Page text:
Trait Hierarchies and Spider Foraging - A Tail of Two Webs

Lead Research Organisation: Imperial College London
Department Name: Life Sciences


Spiders are a very large, diverse, and ecologically important set of predators in both agricultural and
unmanaged terrestrial ecosystems. They have been estimated to consume 400 - 800 million metric
tons of biomass globally - around 1% of global net primary production (Nyffeler and Birkhofer, 2017).
Yet, the effects of land-use and climate change on spider populations and the knock on effects on
biomass flows and stability of terrestrial food webs remain poorly understood. To understand the role
of spiders in biomass flows through ecosystems, we must first understand their foraging behaviours
and limits on their consumption rates.
When modelling biological data from a traits-focused approach, we often derive unmeasured or
unmeasurable values from those we can measure (e.g. when deriving the consumption rate of an
animal, we can use a model which considers search rate and attack success to infer consumption
rate). These links between traits are often hard to disentangle and quantify, however given a robust
hierarchical framework, we can extract information about trait interdependence from the topology of
the network. A difference in this topology, or the parameters of the models which link traits together
can indicate differential strategies or adaptations are at play, owever, the tools to perform this
analysis are underdeveloped and their use remains untested. Thus, developing the tools to enable
efficient evaluation of trait networks is a critical task which will open up this approach for use
throughout trait-based ecology.
In this project, I will use a hierarchical approach to biological traits to evaluate and understand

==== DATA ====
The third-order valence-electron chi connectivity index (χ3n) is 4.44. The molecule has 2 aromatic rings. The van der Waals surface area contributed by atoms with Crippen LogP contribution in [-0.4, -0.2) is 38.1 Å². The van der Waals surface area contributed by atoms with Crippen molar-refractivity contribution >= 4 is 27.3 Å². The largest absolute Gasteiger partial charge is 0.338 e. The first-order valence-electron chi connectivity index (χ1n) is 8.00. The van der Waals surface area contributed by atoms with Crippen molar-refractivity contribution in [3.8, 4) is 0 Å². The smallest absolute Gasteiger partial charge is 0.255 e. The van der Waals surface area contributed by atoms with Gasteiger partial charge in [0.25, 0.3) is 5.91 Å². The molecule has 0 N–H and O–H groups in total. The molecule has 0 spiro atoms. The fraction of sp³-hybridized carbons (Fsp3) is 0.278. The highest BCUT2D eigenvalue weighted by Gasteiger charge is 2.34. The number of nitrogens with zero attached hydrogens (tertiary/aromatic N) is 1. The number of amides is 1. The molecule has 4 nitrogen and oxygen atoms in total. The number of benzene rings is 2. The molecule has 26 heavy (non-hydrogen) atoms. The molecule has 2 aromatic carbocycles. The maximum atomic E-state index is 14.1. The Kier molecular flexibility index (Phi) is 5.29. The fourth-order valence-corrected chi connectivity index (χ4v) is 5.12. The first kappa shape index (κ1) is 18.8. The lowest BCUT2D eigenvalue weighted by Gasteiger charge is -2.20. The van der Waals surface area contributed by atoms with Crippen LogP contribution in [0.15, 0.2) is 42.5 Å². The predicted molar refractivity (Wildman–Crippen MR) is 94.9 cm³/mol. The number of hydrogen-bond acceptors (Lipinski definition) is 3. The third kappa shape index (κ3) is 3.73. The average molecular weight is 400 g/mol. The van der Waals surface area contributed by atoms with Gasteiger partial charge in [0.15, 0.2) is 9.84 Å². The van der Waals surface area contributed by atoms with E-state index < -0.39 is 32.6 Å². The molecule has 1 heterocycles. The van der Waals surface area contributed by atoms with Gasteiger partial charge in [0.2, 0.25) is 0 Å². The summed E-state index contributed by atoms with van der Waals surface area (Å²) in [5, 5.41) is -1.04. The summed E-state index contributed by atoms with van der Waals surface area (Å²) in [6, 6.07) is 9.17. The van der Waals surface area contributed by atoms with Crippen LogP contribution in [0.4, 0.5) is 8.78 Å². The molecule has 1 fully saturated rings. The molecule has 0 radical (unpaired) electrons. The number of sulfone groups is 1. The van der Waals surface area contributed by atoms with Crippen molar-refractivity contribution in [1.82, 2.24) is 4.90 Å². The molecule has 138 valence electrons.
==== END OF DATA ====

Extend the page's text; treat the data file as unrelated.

changes in spider web architecture along multiple axes of variation. I will then combine metabolic and
foraging theories to build mathematical models for the scaling of foraging rates of spiders with body
mass under under varying environmental temperatures. This is only now possible because of recent
advances at the interface of the Metabolic Theory of Ecology and Foraging Theory (Pawar et al. 2012,
Dell et al. 2014, Rizzuto et al. 2018).
Specifically, I aim to:
1. Formalise and develop a hierarchical framework to aid in evaluation of the relationships between
linked biological traits, which will have broad applications beyond the application to spiders.
2. Apply this framework to spider foraging and web traits to:
- Evaluate the effect of temperature shifts on web design choices (e.g., the mathematical scaling of
web size with body mass) made by spiders in different environments (e.g., agricultural vs. forested
- Evaluate the cost tradeoff involved in web building in three (aerial) vs two (ground) spatial
3. Validate model predictions from my previous mechanistic model of spider forging and refine this
modelling by aggregating existing data and collecting new laboratory and field data on metabolic and
foraging rates of representative groups of spiders.
4. Use the consumption/foraging rate models to estimate energy fluxes in different types of terrestrial
foodwebs in both agricultural and natural landscapes.


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Studentship Projects

Project Reference Relationship Related To Start End Student Name
NE/P012345/1 01/10/2017 30/09/2023
2366550 Studentship NE/P012345/1 28/09/2019 31/03/2023 Francis Windram